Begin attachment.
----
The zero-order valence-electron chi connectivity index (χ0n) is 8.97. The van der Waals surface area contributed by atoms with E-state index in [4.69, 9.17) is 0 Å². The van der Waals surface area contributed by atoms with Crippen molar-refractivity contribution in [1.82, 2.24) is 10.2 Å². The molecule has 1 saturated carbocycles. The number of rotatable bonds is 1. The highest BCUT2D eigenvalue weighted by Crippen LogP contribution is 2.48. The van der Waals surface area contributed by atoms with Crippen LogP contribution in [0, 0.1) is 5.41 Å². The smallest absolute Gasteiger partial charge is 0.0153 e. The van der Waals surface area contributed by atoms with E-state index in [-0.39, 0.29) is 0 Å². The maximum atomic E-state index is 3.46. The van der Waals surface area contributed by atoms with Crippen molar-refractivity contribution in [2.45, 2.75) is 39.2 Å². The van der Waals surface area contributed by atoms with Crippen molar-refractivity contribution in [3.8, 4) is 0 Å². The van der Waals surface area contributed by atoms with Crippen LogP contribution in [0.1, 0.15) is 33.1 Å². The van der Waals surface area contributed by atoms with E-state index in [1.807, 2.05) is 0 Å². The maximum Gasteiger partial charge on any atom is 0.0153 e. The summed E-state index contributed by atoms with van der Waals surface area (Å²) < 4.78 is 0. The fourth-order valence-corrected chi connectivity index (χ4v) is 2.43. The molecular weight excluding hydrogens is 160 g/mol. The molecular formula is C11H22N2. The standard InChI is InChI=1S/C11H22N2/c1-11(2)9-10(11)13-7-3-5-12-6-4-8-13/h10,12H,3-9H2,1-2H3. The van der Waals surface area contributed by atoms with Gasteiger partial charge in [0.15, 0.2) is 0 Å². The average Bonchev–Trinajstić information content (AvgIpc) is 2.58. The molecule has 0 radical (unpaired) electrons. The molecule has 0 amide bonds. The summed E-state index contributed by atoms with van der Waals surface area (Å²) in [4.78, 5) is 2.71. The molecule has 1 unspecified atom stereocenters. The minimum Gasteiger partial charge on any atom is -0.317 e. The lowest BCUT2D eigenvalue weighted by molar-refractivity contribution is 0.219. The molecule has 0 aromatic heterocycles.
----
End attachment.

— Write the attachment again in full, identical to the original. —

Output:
The zero-order valence-electron chi connectivity index (χ0n) is 8.97. The van der Waals surface area contributed by atoms with E-state index in [4.69, 9.17) is 0 Å². The van der Waals surface area contributed by atoms with Crippen molar-refractivity contribution in [1.82, 2.24) is 10.2 Å². The molecule has 1 saturated carbocycles. The number of rotatable bonds is 1. The highest BCUT2D eigenvalue weighted by Crippen LogP contribution is 2.48. The van der Waals surface area contributed by atoms with Crippen LogP contribution in [0, 0.1) is 5.41 Å². The smallest absolute Gasteiger partial charge is 0.0153 e. The van der Waals surface area contributed by atoms with E-state index in [-0.39, 0.29) is 0 Å². The maximum atomic E-state index is 3.46. The van der Waals surface area contributed by atoms with Crippen molar-refractivity contribution in [2.45, 2.75) is 39.2 Å². The van der Waals surface area contributed by atoms with Crippen molar-refractivity contribution in [3.8, 4) is 0 Å². The van der Waals surface area contributed by atoms with Crippen LogP contribution in [0.1, 0.15) is 33.1 Å². The van der Waals surface area contributed by atoms with E-state index in [1.807, 2.05) is 0 Å². The maximum Gasteiger partial charge on any atom is 0.0153 e. The summed E-state index contributed by atoms with van der Waals surface area (Å²) < 4.78 is 0. The fourth-order valence-corrected chi connectivity index (χ4v) is 2.43. The molecular weight excluding hydrogens is 160 g/mol. The molecular formula is C11H22N2. The standard InChI is InChI=1S/C11H22N2/c1-11(2)9-10(11)13-7-3-5-12-6-4-8-13/h10,12H,3-9H2,1-2H3. The van der Waals surface area contributed by atoms with Gasteiger partial charge in [0.15, 0.2) is 0 Å². The average Bonchev–Trinajstić information content (AvgIpc) is 2.58. The molecule has 0 radical (unpaired) electrons. The molecule has 0 amide bonds. The summed E-state index contributed by atoms with van der Waals surface area (Å²) in [4.78, 5) is 2.71. The molecule has 1 unspecified atom stereocenters. The minimum Gasteiger partial charge on any atom is -0.317 e. The lowest BCUT2D eigenvalue weighted by molar-refractivity contribution is 0.219. The molecule has 0 aromatic heterocycles.